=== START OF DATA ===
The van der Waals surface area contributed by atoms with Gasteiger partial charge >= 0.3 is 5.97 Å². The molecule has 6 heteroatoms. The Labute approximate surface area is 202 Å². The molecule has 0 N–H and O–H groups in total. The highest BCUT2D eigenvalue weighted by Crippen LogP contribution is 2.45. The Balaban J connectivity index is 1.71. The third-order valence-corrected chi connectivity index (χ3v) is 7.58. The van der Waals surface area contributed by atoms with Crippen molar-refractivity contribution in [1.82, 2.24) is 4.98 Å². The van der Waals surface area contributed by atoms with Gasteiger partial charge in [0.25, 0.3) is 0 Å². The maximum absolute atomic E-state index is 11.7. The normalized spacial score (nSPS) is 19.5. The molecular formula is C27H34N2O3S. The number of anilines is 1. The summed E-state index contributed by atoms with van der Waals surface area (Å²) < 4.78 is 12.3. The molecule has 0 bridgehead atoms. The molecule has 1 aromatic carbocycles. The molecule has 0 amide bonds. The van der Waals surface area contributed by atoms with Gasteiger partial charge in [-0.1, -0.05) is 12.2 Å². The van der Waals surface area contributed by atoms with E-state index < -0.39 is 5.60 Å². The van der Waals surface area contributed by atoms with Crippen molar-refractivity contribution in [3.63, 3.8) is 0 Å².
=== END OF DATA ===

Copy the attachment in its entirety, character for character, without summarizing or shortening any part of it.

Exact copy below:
The van der Waals surface area contributed by atoms with Gasteiger partial charge >= 0.3 is 5.97 Å². The molecule has 6 heteroatoms. The Labute approximate surface area is 202 Å². The molecule has 0 N–H and O–H groups in total. The highest BCUT2D eigenvalue weighted by Crippen LogP contribution is 2.45. The Balaban J connectivity index is 1.71. The third-order valence-corrected chi connectivity index (χ3v) is 7.58. The van der Waals surface area contributed by atoms with Crippen molar-refractivity contribution in [1.82, 2.24) is 4.98 Å². The van der Waals surface area contributed by atoms with Gasteiger partial charge in [0.25, 0.3) is 0 Å². The maximum absolute atomic E-state index is 11.7. The normalized spacial score (nSPS) is 19.5. The molecular formula is C27H34N2O3S. The number of anilines is 1. The summed E-state index contributed by atoms with van der Waals surface area (Å²) < 4.78 is 12.3. The molecule has 0 bridgehead atoms. The molecule has 1 aromatic carbocycles. The molecule has 0 amide bonds. The van der Waals surface area contributed by atoms with Gasteiger partial charge in [-0.1, -0.05) is 12.2 Å². The van der Waals surface area contributed by atoms with E-state index < -0.39 is 5.60 Å². The van der Waals surface area contributed by atoms with Crippen molar-refractivity contribution in [3.63, 3.8) is 0 Å².